Factsheet on the forced swim test
Factsheet on the forced swim test
Recently, many questions have been asked about the use of the forced swim test (also known as the FST or Porsolt Swim Test) in research into antidepressants and depression. These questions relate to:
The validity of the test and whether the information gained from it translates into humans.
The severity of the test and its effects on the welfare of the animals involved.
Whether the benefits gained from the test justify the harms caused to the animals.
This document sets out some information about how this test is used in the UK, and answers some of the questions being raised.
What is the forced swim test?
The FST is a behavioural test which assesses the efficacy of potential antidepressant treatments. It involves putting a rat or mouse into a small tank of water, from which it cannot escape. The water is heated to between 25 and 30 degrees Centigrade to ensure that the animals do not develop hypothermia, which would affect their welfare and the findings from the test. After a few minutes of swimming around and trying to climb out of the tank, the animal stops trying to escape and instead floats in the water, moving occasionally to keep floating.
The test typically lasts around five to six minutes, after which the animal is lifted out. It is not left in the water until the point of exhaustion. Rats and mice are naturally buoyant but if at any point during the test the animal were to look as though it were struggling to stay afloat, it would be taken out of the water.
The length of time that the animal was active and then floating (‘immobile’) in the water is recorded. Additional behaviours including swimming and climbing may also be recorded. Antidepressants make stressed animals move more than they would if they had not been given an antidepressant, so if the animal has been given an antidepressant treatment prior to the test it will spend more time swimming and less time floating. Animals that have not been given an antidepressant treatment (known as ‘controls’) or animals given a treatment that does not have antidepressant properties will spend less time swimming and more time floating.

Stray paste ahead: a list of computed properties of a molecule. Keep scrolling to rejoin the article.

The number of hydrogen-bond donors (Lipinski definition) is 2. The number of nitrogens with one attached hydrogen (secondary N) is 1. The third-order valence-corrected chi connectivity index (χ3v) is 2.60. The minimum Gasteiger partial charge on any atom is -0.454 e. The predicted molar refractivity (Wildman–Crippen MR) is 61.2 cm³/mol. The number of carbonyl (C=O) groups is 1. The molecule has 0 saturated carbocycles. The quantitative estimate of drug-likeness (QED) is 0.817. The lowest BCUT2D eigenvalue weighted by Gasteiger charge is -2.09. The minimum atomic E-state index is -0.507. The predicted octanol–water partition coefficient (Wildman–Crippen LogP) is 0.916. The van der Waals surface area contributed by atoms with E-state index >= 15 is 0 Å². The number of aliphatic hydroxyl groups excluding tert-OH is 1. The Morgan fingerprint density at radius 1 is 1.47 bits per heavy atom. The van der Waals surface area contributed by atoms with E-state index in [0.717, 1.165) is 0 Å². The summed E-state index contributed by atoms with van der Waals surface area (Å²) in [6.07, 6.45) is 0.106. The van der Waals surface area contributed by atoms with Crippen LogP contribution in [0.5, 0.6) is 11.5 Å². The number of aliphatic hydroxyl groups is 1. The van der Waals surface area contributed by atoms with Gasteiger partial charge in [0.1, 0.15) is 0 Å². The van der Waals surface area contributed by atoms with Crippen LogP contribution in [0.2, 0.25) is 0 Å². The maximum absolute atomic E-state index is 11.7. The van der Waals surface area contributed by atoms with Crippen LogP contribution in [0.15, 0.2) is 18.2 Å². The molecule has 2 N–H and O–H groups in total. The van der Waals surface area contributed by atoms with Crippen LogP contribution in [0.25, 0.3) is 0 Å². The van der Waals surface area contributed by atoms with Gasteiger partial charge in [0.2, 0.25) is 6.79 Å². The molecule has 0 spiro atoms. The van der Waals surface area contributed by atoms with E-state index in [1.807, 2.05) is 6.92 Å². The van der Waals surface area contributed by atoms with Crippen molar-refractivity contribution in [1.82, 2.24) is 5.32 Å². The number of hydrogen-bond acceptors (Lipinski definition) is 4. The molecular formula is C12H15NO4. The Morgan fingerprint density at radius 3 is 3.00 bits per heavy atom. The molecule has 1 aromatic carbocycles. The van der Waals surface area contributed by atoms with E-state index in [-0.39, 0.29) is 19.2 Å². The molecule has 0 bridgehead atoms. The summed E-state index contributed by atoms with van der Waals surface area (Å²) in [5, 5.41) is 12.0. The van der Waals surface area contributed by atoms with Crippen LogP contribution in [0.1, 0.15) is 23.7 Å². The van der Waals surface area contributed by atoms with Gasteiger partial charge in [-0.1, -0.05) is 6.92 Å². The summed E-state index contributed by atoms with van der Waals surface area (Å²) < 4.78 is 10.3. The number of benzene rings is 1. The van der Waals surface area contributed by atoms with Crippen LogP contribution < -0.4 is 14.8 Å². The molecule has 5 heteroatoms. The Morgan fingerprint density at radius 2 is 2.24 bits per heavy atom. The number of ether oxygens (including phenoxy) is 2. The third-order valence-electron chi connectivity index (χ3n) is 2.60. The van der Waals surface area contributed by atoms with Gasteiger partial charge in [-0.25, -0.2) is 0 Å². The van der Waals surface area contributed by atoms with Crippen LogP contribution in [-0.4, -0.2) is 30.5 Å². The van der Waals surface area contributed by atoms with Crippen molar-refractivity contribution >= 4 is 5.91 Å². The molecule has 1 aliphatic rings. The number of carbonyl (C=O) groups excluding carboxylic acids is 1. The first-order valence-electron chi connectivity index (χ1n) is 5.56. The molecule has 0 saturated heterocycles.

By comparing the swimming and floating times of the dosed animals and the control animals, researchers can tell whether or not a potential new antidepressant is likely to be an effective treatment in depressed patients. If a potential treatment works in these animals, it can then go on to further stages of testing.
How severe is the test? Does it harm the animals involved?
The FST is stressful to the animal – research has shown that a rat put into a tank of water experiences a similar level of stress as a wild rat encountering cold weather in winter1. For this reason, the FST is usually given a ‘moderate’ severity classification2. However, steps are taken to reduce the potential harms, such as gentle drying, and warming in a heated holding cage before returning to its home cage and cage-mates. The animal’s behaviour returns to normal almost immediately following the test and this is monitored to ensure it does not suffer any ongoing distress.
Why is the FST used? Does it work? What are its limitations?
The FST was developed as a screen for potential antidepressants since animals dosed with established antidepressants swim for longer than the control animals that have not been dosed. It is a highly effective test3 when used for this purpose and provides a gateway to clinical trials by helping to predict whether or not the test drug is likely to have any antidepressant actions at all. All existing antidepressant treatments for human beings have induced longer swimming times in animals in the FST.